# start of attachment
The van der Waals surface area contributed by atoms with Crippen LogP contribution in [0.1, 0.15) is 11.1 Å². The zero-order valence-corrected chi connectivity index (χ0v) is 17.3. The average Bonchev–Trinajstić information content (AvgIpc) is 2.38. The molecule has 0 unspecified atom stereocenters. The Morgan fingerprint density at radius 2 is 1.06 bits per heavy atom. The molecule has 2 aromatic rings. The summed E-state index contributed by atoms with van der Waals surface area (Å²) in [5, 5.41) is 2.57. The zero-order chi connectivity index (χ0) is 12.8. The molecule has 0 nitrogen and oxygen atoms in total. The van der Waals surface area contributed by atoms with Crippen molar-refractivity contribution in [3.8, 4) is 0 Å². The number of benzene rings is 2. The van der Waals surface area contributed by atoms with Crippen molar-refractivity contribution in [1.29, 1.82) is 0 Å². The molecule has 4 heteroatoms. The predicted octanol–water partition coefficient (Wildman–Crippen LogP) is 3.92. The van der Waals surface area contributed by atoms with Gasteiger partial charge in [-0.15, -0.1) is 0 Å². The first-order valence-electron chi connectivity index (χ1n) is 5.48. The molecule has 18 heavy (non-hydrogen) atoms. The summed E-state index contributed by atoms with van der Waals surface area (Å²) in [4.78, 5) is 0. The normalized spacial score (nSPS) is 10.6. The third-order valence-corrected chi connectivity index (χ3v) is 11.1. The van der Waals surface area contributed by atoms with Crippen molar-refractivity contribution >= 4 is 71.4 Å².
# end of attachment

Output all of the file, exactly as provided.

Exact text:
The van der Waals surface area contributed by atoms with Crippen LogP contribution in [0.1, 0.15) is 11.1 Å². The zero-order valence-corrected chi connectivity index (χ0v) is 17.3. The average Bonchev–Trinajstić information content (AvgIpc) is 2.38. The molecule has 0 unspecified atom stereocenters. The Morgan fingerprint density at radius 2 is 1.06 bits per heavy atom. The molecule has 2 aromatic rings. The summed E-state index contributed by atoms with van der Waals surface area (Å²) in [5, 5.41) is 2.57. The zero-order chi connectivity index (χ0) is 12.8. The molecule has 0 nitrogen and oxygen atoms in total. The van der Waals surface area contributed by atoms with Crippen molar-refractivity contribution in [3.8, 4) is 0 Å². The number of benzene rings is 2. The van der Waals surface area contributed by atoms with Crippen molar-refractivity contribution in [1.29, 1.82) is 0 Å². The molecule has 4 heteroatoms. The predicted octanol–water partition coefficient (Wildman–Crippen LogP) is 3.92. The van der Waals surface area contributed by atoms with Gasteiger partial charge in [-0.15, -0.1) is 0 Å². The first-order valence-electron chi connectivity index (χ1n) is 5.48. The molecule has 18 heavy (non-hydrogen) atoms. The summed E-state index contributed by atoms with van der Waals surface area (Å²) in [4.78, 5) is 0. The normalized spacial score (nSPS) is 10.6. The third-order valence-corrected chi connectivity index (χ3v) is 11.1. The van der Waals surface area contributed by atoms with Crippen molar-refractivity contribution >= 4 is 71.4 Å².